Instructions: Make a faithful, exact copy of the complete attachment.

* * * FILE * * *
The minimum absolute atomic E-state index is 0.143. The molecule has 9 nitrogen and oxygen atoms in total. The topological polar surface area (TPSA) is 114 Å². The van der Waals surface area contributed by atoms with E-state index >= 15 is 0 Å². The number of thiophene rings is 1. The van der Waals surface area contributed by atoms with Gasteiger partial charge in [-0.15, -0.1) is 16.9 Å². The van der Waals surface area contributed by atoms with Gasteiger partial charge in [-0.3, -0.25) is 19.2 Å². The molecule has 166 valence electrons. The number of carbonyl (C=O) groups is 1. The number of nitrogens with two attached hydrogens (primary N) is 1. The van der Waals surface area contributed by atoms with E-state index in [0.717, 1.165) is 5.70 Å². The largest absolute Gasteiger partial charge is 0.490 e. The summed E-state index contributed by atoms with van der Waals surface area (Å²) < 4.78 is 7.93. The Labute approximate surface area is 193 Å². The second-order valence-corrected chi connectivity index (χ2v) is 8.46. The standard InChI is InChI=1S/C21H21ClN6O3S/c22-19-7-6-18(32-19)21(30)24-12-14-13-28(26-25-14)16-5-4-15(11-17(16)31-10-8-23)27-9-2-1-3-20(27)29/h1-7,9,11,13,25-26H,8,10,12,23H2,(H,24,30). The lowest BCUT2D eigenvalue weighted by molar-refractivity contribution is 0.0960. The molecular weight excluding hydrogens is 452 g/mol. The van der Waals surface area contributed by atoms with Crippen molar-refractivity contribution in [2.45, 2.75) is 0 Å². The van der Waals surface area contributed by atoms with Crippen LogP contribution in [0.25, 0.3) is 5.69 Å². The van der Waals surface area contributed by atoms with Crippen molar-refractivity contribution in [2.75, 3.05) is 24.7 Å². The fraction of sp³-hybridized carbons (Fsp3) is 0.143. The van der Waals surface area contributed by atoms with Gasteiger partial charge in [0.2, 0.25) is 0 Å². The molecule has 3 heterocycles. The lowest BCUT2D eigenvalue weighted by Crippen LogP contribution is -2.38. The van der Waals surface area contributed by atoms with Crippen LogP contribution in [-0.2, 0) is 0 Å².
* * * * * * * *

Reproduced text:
The minimum absolute atomic E-state index is 0.143. The molecule has 9 nitrogen and oxygen atoms in total. The topological polar surface area (TPSA) is 114 Å². The van der Waals surface area contributed by atoms with E-state index >= 15 is 0 Å². The number of thiophene rings is 1. The van der Waals surface area contributed by atoms with Gasteiger partial charge in [-0.15, -0.1) is 16.9 Å². The van der Waals surface area contributed by atoms with Gasteiger partial charge in [-0.3, -0.25) is 19.2 Å². The molecule has 166 valence electrons. The number of carbonyl (C=O) groups is 1. The number of nitrogens with two attached hydrogens (primary N) is 1. The van der Waals surface area contributed by atoms with E-state index in [0.717, 1.165) is 5.70 Å². The largest absolute Gasteiger partial charge is 0.490 e. The summed E-state index contributed by atoms with van der Waals surface area (Å²) < 4.78 is 7.93. The Labute approximate surface area is 193 Å². The second-order valence-corrected chi connectivity index (χ2v) is 8.46. The standard InChI is InChI=1S/C21H21ClN6O3S/c22-19-7-6-18(32-19)21(30)24-12-14-13-28(26-25-14)16-5-4-15(11-17(16)31-10-8-23)27-9-2-1-3-20(27)29/h1-7,9,11,13,25-26H,8,10,12,23H2,(H,24,30). The lowest BCUT2D eigenvalue weighted by molar-refractivity contribution is 0.0960. The molecular weight excluding hydrogens is 452 g/mol. The van der Waals surface area contributed by atoms with Crippen molar-refractivity contribution in [2.45, 2.75) is 0 Å². The van der Waals surface area contributed by atoms with Crippen LogP contribution in [0.25, 0.3) is 5.69 Å². The van der Waals surface area contributed by atoms with Crippen molar-refractivity contribution in [2.75, 3.05) is 24.7 Å². The fraction of sp³-hybridized carbons (Fsp3) is 0.143. The van der Waals surface area contributed by atoms with Gasteiger partial charge in [0.2, 0.25) is 0 Å². The molecule has 3 heterocycles. The lowest BCUT2D eigenvalue weighted by Crippen LogP contribution is -2.38. The van der Waals surface area contributed by atoms with Crippen LogP contribution in [-0.2, 0) is 0 Å².